I got to mile 10, halfway!!! Getting through the first half of any distance is so hard for me mentally, so crossing the halfway point always feels so good. My route has me zig zagging up and down a lot of the same streets, but in different directions, so I'm actually never really more than half a mile or so from my house at any given point. When I got to 10.8 I thought, "Okay, just a 10k left to the start line, then 5k to finish." Then I got through another 5k and it was, "Just 5k left to the start, and 5k to finish." Around that time I got a text from a friend asking where we were meeting up before the race, and not 20 seconds after I read the text, I saw him running toward the coffee shop I was about to pass. I said hi and told him I had to keep going and that I'd see him at the race. At that point I had 2/3 down, 1/3 to go!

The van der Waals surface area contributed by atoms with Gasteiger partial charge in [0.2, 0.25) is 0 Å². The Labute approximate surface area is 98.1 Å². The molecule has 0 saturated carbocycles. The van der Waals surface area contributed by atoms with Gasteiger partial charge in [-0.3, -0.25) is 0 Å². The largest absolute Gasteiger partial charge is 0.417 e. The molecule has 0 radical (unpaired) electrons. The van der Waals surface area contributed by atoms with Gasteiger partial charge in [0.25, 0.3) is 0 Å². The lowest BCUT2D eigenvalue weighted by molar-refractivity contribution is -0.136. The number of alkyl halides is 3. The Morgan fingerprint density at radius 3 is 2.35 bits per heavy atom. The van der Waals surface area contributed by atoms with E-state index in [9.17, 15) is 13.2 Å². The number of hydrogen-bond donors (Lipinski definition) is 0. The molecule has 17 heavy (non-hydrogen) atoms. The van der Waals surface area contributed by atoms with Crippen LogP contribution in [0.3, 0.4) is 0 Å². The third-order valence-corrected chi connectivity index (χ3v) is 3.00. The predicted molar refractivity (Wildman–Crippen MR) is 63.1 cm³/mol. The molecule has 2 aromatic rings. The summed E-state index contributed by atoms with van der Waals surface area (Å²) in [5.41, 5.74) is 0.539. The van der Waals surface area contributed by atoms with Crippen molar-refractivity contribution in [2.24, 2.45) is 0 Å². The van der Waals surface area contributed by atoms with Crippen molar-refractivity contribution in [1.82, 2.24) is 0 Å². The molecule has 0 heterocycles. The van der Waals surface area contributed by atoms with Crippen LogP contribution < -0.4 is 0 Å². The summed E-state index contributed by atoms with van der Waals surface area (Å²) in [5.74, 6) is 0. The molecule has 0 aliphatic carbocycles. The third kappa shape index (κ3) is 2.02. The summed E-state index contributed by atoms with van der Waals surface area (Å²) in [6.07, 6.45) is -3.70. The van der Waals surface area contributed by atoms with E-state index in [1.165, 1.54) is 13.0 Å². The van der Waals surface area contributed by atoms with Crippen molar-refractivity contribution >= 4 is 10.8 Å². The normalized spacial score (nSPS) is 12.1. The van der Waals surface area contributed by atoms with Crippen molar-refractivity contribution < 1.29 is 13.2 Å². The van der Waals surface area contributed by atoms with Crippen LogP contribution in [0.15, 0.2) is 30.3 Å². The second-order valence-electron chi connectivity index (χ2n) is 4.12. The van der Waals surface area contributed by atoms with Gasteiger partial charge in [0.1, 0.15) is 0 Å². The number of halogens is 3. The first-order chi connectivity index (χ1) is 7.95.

The hardest part of the whole day was the last 5k before the actual 5k race, from miles 14-17. I was just ready to be done running at that point, I don't know how else to put it. I didn't quite hit a wall, but I came close. The only thing keeping me going was that I had come so far, it would be stupid to give up now. I could see people everywhere walking to the start of the race, and I just wanted to get to that part already. The distance was starting to overwhelm me. I got to mile 15 and 5 miles didn't seem too bad, until I realized I'd been running for almost 3 hours and still had over 50 minutes to go. I stopped focusing on how much I had left to get through 20, and just how much I had left to get to 17. I thought I'd figure out the last 5k once I got to that point.